Intestinal calculi are dense masses of earthy matter derived from the salts of the food, and by their close texture assume the form of stones - a term by which they are commonly known. They usually present a gray or yellowish appearance, and a smooth surface more or less polished. In form they are either round or angular (figs. 107, 108).
This difference depends upon the number present. Where they occur in a solitary state they are rounded, but where two or more exist in contact with each other, their constant movement one against the other during the action of the bowels wears away the surfaces of contact, thereby producing flattened facets or concavities and prominent angles. As a rule they are found in a solitary condition, but it is by no means rare to meet with several together, and the writer has removed as many as sixty from the large bowels of a horse. Where the bowel contains a number, their rubbing action upon each other prevents them from developing to any considerable size, but we have known a single one to reach as much as 65 lbs. weight.
The origin of intestinal calculi is clearly shown by dividing them through the middle with a saw, when it will be found that the centre is occupied by a nucleus of foreign matter, such as a nail, a button, a piece of wire, or particles of grit, etc. etc. If the cut surface of the stone be examined, and especially after having been roughly polished, it will be seen to be made up of a number of layers of earthy matter placed one outside the other in widening circles. Radiating lines are also seen extending from the centre to the circumference, marking out the calculus into triangular blocks. The outer surface is usually smooth, and in this respect they contrast with similar formations known as "concretions". Calculi are almost invariably found in the large bowel, where their formation and retention are favoured by the peculiar pouched arrangement of the organ. Their composition is expressed in the following analysis by Giradin: -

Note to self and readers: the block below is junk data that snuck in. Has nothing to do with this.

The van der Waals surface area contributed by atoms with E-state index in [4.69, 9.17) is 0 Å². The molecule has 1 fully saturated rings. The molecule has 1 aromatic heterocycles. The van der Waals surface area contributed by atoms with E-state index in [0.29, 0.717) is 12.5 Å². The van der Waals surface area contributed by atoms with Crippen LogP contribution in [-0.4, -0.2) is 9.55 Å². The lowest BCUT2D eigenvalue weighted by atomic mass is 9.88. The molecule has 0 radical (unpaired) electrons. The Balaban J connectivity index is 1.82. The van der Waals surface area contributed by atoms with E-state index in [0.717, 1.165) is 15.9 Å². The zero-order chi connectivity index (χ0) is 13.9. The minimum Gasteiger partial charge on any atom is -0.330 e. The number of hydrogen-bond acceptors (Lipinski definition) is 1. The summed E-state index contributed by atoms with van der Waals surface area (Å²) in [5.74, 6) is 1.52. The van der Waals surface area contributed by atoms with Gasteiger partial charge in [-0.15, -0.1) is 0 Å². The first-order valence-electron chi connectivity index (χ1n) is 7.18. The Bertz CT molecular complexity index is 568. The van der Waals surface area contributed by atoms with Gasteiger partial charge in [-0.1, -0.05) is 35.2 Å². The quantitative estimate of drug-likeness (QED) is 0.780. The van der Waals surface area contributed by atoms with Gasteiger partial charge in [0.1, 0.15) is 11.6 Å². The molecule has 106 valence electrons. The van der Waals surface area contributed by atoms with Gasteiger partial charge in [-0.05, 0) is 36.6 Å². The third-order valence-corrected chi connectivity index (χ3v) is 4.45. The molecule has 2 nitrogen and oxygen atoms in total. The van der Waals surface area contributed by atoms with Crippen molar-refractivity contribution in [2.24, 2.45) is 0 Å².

Fig. 107. - Group of Faceted Calculi.
Fig. 108. - Rounded Calculus.
Ammonio-phosphate of magnesia.......
Soluble salts, etc..........
It is generally believed by veterinarians that horses in the possession of millers and bakers are more frequently the subjects of these formations than those employed by other persons. Various reasons have been rendered for this exceptional liability to stone formation. While some attribute it to largely feeding on bran and other offal, others find an explanation in the presence of grit in the sweepings of the mill and bakehouse which the horses of these traders are said to receive. Before special machinery came into use for the removal of foreign matters from hay and chaff a considerable mortality from this cause prevailed in the studs of railway companies, contractors, and other large proprietors.
Where this cleansing process is not adopted obstruction of the bowels by calculi is still a common occurrence.